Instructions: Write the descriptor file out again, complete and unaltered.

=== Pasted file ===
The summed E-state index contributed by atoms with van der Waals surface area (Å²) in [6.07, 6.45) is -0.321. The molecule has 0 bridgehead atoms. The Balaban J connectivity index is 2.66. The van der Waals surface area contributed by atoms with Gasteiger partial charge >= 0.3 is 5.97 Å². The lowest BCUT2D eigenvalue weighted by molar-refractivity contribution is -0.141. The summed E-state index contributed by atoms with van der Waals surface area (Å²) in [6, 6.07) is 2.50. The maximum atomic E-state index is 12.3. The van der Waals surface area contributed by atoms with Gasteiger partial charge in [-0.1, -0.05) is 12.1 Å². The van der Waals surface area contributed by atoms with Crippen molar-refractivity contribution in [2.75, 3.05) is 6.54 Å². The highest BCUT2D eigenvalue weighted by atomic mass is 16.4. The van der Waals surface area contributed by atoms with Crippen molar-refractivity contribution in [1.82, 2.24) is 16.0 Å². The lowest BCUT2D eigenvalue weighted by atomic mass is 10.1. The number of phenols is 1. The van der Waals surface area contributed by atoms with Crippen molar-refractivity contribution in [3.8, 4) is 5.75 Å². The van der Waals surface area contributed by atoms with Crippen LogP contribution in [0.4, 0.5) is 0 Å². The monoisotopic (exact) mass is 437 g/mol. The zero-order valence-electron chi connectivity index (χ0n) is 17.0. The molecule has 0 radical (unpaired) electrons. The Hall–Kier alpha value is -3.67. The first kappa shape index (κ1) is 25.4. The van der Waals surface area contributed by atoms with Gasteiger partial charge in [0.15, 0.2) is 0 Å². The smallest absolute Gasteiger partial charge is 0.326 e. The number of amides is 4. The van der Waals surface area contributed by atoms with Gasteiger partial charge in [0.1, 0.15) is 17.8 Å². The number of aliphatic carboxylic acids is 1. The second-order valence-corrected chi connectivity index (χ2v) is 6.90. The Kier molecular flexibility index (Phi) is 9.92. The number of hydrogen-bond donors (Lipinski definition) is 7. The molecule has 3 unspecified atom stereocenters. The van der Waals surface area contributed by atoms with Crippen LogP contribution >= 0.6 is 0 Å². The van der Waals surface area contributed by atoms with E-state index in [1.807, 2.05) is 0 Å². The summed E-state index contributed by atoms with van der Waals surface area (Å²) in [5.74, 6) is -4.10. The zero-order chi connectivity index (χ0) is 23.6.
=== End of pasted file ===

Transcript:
The summed E-state index contributed by atoms with van der Waals surface area (Å²) in [6.07, 6.45) is -0.321. The molecule has 0 bridgehead atoms. The Balaban J connectivity index is 2.66. The van der Waals surface area contributed by atoms with Gasteiger partial charge >= 0.3 is 5.97 Å². The lowest BCUT2D eigenvalue weighted by molar-refractivity contribution is -0.141. The summed E-state index contributed by atoms with van der Waals surface area (Å²) in [6, 6.07) is 2.50. The maximum atomic E-state index is 12.3. The van der Waals surface area contributed by atoms with Gasteiger partial charge in [-0.1, -0.05) is 12.1 Å². The van der Waals surface area contributed by atoms with Crippen molar-refractivity contribution in [2.75, 3.05) is 6.54 Å². The highest BCUT2D eigenvalue weighted by atomic mass is 16.4. The van der Waals surface area contributed by atoms with Crippen molar-refractivity contribution in [1.82, 2.24) is 16.0 Å². The lowest BCUT2D eigenvalue weighted by atomic mass is 10.1. The number of phenols is 1. The van der Waals surface area contributed by atoms with Crippen molar-refractivity contribution in [3.8, 4) is 5.75 Å². The van der Waals surface area contributed by atoms with Crippen LogP contribution in [0.4, 0.5) is 0 Å². The monoisotopic (exact) mass is 437 g/mol. The zero-order valence-electron chi connectivity index (χ0n) is 17.0. The molecule has 0 radical (unpaired) electrons. The Hall–Kier alpha value is -3.67. The first kappa shape index (κ1) is 25.4. The van der Waals surface area contributed by atoms with Gasteiger partial charge in [0.15, 0.2) is 0 Å². The smallest absolute Gasteiger partial charge is 0.326 e. The number of amides is 4. The van der Waals surface area contributed by atoms with Gasteiger partial charge in [0.1, 0.15) is 17.8 Å². The number of aliphatic carboxylic acids is 1. The second-order valence-corrected chi connectivity index (χ2v) is 6.90. The Kier molecular flexibility index (Phi) is 9.92. The number of hydrogen-bond donors (Lipinski definition) is 7. The molecule has 3 unspecified atom stereocenters. The van der Waals surface area contributed by atoms with Crippen LogP contribution >= 0.6 is 0 Å². The van der Waals surface area contributed by atoms with E-state index in [1.807, 2.05) is 0 Å². The summed E-state index contributed by atoms with van der Waals surface area (Å²) in [5.74, 6) is -4.10. The zero-order chi connectivity index (χ0) is 23.6.